The Private Role of Facebook’s Public Offering

A Jan. 31 story in the New York Times about Facebook’s recent initial public offering calls to center stage what the social network is actually selling to its prospective shareholders: personal data.

As the story puts it, Facebook is more than the sum of its users, it is “a fast-churning data machine” capturing every activity on its platform.

“Every time a person shares a link, listens to a song, clicks on one of Facebook’s ubiquitous ‘like’ buttons, or changes a relationship status to ‘engaged,’ a morsel of data is added to Facebook’s vast library,” the story states. “It is a siren to advertisers hoping to leverage that information to match their ads with the right audience.”

With 800 million Facebook members around the world, it is little wonder that the social network is expected to raise $5 billion.

But I have to question whether simple target advertising will fully optimize, and therefore operationalize, how Facebook’s preference data could be used. Think about it: To what extent does a fleeting “like” actually reflect the consumer’s true profile? How many people do you know who spend hours a day on Facebook as part of their job, “liking” specific client brands or services? Any responding ads are likely to be lost on these members.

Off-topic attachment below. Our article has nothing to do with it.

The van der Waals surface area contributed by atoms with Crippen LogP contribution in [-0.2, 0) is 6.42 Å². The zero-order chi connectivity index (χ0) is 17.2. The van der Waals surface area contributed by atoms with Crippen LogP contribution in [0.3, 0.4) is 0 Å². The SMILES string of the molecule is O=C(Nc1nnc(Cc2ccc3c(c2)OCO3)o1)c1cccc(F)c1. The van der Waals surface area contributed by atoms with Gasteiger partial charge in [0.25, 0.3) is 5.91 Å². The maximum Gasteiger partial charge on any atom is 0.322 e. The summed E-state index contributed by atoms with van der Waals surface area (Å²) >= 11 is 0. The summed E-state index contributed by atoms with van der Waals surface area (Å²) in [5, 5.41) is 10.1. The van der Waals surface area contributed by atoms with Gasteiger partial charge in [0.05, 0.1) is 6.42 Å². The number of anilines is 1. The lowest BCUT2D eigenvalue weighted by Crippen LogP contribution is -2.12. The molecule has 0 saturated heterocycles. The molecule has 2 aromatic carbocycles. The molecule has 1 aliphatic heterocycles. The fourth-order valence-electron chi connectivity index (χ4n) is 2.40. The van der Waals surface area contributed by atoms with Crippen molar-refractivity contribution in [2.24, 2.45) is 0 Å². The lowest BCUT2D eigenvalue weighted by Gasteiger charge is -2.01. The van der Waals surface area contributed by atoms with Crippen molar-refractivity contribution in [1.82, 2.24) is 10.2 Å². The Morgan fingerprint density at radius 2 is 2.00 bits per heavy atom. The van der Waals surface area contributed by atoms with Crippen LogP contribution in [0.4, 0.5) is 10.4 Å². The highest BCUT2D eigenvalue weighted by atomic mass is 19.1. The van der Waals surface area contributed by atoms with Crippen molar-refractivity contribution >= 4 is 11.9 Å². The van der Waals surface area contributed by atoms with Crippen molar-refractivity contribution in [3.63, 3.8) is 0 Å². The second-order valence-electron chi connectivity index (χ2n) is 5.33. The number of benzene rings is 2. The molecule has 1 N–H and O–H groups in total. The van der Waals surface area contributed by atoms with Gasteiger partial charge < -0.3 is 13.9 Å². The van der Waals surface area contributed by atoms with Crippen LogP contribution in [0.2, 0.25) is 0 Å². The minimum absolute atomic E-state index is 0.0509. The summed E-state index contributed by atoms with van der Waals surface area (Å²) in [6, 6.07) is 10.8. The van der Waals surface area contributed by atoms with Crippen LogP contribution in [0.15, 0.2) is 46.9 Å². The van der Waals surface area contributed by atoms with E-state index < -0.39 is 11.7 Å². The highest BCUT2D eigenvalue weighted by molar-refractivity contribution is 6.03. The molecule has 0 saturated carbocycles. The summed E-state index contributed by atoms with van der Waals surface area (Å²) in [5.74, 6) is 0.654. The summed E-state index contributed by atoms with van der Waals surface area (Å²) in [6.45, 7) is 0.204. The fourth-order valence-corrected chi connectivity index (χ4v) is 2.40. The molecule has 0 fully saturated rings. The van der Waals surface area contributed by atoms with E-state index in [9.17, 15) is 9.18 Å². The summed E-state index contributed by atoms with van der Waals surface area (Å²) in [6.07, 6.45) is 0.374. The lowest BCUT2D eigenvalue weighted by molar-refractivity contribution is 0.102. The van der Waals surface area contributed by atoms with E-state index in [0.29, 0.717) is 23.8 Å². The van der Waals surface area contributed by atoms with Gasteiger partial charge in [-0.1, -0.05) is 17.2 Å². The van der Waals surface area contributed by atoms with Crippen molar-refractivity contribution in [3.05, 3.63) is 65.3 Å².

Couple that with the fact that Facebook has had several missteps regarding member privacy, and it could have significant issues to overcome – such as when it used consumer “likes” as advertising testimonials without consent. In November 2010, Facebook settled with the Federal Trade Commission following claims that it had deceived members about its privacy settings.

As evidenced by Google, a more transparent and clear approach to your marketing motives will make it easier for your customers to genuinely buy in to the entire value proposition, opening the door to richer, collaborative and more profitable interactions.

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